ROCA: Factorization Attack to Recover Private RSA Keys
Dubbed ROCA (Return of Coppersmith’s Attack), the factorization attack introduced by the researchers could potentially allow a remote attacker to reverse-calculate a private encryption key just by having a target’s public key—thanks to this bug.
“Only the knowledge of a public key is necessary and no physical access to the vulnerable device is required,” the researchers said. “The vulnerability does NOT depend on a weak or a faulty random number generator—all RSA keys generated by a vulnerable chip are impacted.”
This could eventually allow the attacker to impersonate key owner, decrypt victim’s sensitive data, inject malicious code into digitally signed software, and bypass protections that prevent accessing or tampering with the targeted computer.
ROCA Attack Exposes Billions of Devices to Attack
The ROCA attack affects chips manufactured by Infineon as early as 2012 and is feasible for key lengths, including 1024 and 2048 bits, which is most commonly used in the national identity cards, on PC motherboards to securely store passwords, in authentication tokens, during secure browsing, during software and application signing, and with message protection like PGP.
The flaw also weakens the security of government and corporate computers protected using Infineon’s cryptographic library and chips.
Majority of Windows and Google Chromebook devices developed by HP, Lenovo and Fujitsu are amongst those affected by the ROCA attack.
“We found and analyzed vulnerable keys in various domains including electronic citizen documents, authentication tokens, trusted boot devices, software package signing, TLS/HTTPS keys and PGP,” the researchers said.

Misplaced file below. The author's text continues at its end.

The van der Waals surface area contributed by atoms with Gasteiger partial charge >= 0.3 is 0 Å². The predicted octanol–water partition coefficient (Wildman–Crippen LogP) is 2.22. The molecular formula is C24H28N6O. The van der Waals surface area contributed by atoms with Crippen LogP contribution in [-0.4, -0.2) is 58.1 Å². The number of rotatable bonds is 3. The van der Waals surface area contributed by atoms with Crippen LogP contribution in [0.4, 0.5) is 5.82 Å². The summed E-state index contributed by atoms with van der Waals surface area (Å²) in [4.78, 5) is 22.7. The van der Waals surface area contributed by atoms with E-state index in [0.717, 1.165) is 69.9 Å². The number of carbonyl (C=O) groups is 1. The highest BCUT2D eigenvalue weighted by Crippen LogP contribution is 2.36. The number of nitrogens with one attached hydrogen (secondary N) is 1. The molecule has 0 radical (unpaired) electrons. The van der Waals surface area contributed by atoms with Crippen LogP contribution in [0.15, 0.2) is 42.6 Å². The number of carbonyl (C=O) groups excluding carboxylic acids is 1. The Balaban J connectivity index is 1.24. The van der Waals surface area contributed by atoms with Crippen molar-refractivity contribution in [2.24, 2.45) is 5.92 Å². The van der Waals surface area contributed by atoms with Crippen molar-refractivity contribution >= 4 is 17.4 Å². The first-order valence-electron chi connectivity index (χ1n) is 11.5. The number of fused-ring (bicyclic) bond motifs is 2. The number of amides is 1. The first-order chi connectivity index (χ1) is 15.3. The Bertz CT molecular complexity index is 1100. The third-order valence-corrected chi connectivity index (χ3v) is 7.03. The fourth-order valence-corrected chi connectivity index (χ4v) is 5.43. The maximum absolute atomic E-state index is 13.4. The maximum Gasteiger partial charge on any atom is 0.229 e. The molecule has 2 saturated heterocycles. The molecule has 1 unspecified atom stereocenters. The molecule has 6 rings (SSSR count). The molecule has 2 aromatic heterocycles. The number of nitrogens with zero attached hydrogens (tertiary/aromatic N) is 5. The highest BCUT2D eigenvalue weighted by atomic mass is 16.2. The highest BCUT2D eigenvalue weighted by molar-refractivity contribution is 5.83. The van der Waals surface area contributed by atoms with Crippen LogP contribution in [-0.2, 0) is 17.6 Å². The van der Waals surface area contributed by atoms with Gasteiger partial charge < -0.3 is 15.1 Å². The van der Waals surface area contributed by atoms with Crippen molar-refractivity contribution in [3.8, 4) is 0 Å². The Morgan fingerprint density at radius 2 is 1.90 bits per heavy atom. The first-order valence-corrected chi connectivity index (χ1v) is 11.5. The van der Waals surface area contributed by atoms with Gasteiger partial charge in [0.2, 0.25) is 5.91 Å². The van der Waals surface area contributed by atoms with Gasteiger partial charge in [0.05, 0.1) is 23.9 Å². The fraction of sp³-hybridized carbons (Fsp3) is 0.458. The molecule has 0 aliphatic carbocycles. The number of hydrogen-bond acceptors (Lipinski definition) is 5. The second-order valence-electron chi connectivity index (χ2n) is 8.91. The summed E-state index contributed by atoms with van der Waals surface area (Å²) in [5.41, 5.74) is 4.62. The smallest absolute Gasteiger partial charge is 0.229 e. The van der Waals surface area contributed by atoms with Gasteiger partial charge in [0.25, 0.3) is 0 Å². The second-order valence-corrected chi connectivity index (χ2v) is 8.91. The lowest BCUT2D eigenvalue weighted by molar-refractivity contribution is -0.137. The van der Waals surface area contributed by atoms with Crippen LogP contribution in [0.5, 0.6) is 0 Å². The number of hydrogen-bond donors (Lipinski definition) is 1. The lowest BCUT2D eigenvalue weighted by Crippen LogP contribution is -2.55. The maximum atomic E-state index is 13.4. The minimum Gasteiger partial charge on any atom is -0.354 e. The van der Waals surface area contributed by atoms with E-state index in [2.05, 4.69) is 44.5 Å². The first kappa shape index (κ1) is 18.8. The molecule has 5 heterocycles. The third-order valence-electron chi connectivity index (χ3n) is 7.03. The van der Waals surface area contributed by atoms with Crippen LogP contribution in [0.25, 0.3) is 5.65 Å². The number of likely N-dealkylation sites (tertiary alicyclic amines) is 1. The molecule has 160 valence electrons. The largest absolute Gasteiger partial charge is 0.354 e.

“The currently confirmed number of vulnerable keys found is about 760,000 but possibly up to two to three magnitudes more are vulnerable.”
More Details, Testing Tool, and Patches
The security researchers have released a brief blog post about the flaw, which includes a number of tools for detection, mitigation and workarounds.
The vulnerability was discovered and reported to Infineon Technologies in February this year and the researchers will present their full findings, including the factorization method, on November 2nd at the ACM Conference on Computer and Communications Security.
Their research paper, titled “The Return of Coppersmith’s Attack: Practical Factorization of Widely Used RSA Moduli” (ROCA), will also be released after their presentation.
So, companies and organisations have enough time to change affected encryption keys before the details of how this vulnerability works and could be exploited are released.
Major vendors including Infineon, Microsoft, Google, HP, Lenovo, and Fujitsu have already released the software updates for their relevant hardware and software as well as guidelines for a mitigation of this vulnerability.
“Some Windows security features and potentially third-party software rely on keys generated by the TPM (if available on the system),” according to a Microsoft advisory. “Microsoft is releasing Windows security updates to help work around the vulnerability by logging events and by allowing the generation of software based keys.”
Therefore, users are strongly recommended to patch their devices as soon as possible—AGAIN!
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It’s the end of roaming charges, at least for people in the EU, as the European Commission on June 15 rolled out its latest rendition of the “Digital Single Market”. It’s a question if and how lower tariffs for data, text messages, and phone calls will reduce the allure of insecure free WiFi hotspots. The […]